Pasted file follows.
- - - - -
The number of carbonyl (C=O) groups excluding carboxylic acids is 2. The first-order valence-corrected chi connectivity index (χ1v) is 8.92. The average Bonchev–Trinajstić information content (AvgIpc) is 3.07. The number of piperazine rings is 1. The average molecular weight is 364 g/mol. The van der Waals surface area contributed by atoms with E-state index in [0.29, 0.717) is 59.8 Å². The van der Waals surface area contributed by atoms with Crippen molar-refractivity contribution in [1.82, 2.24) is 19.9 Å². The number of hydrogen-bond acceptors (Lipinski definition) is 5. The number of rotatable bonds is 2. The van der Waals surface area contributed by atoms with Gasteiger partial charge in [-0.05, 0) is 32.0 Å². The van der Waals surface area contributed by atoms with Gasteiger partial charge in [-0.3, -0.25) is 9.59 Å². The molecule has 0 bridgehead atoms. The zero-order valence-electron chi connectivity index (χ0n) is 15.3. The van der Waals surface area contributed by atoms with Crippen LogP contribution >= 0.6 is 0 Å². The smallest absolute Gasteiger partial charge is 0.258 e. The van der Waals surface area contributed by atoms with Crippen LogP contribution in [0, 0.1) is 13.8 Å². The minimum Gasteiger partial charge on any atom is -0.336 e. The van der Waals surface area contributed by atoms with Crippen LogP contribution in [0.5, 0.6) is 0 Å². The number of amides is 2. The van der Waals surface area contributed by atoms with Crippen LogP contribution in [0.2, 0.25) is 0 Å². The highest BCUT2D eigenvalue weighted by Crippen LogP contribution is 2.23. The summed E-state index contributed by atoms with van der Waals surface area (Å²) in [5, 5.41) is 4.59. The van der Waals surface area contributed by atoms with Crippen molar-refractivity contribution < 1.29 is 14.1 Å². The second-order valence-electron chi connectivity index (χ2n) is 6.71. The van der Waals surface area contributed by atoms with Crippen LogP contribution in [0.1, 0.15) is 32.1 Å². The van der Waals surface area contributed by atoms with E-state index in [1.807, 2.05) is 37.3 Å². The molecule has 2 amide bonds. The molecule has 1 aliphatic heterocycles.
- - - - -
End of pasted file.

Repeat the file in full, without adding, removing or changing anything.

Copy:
The number of carbonyl (C=O) groups excluding carboxylic acids is 2. The first-order valence-corrected chi connectivity index (χ1v) is 8.92. The average Bonchev–Trinajstić information content (AvgIpc) is 3.07. The number of piperazine rings is 1. The average molecular weight is 364 g/mol. The van der Waals surface area contributed by atoms with E-state index in [0.29, 0.717) is 59.8 Å². The van der Waals surface area contributed by atoms with Crippen molar-refractivity contribution in [1.82, 2.24) is 19.9 Å². The number of hydrogen-bond acceptors (Lipinski definition) is 5. The number of rotatable bonds is 2. The van der Waals surface area contributed by atoms with Gasteiger partial charge in [-0.05, 0) is 32.0 Å². The van der Waals surface area contributed by atoms with Gasteiger partial charge in [-0.3, -0.25) is 9.59 Å². The molecule has 0 bridgehead atoms. The zero-order valence-electron chi connectivity index (χ0n) is 15.3. The van der Waals surface area contributed by atoms with Crippen LogP contribution >= 0.6 is 0 Å². The smallest absolute Gasteiger partial charge is 0.258 e. The van der Waals surface area contributed by atoms with Crippen LogP contribution in [0, 0.1) is 13.8 Å². The minimum Gasteiger partial charge on any atom is -0.336 e. The van der Waals surface area contributed by atoms with Crippen LogP contribution in [0.5, 0.6) is 0 Å². The number of amides is 2. The van der Waals surface area contributed by atoms with Crippen LogP contribution in [0.2, 0.25) is 0 Å². The highest BCUT2D eigenvalue weighted by Crippen LogP contribution is 2.23. The summed E-state index contributed by atoms with van der Waals surface area (Å²) in [5, 5.41) is 4.59. The van der Waals surface area contributed by atoms with Crippen molar-refractivity contribution < 1.29 is 14.1 Å². The second-order valence-electron chi connectivity index (χ2n) is 6.71. The van der Waals surface area contributed by atoms with Crippen LogP contribution in [0.1, 0.15) is 32.1 Å². The van der Waals surface area contributed by atoms with E-state index in [1.807, 2.05) is 37.3 Å². The molecule has 2 amide bonds. The molecule has 1 aliphatic heterocycles.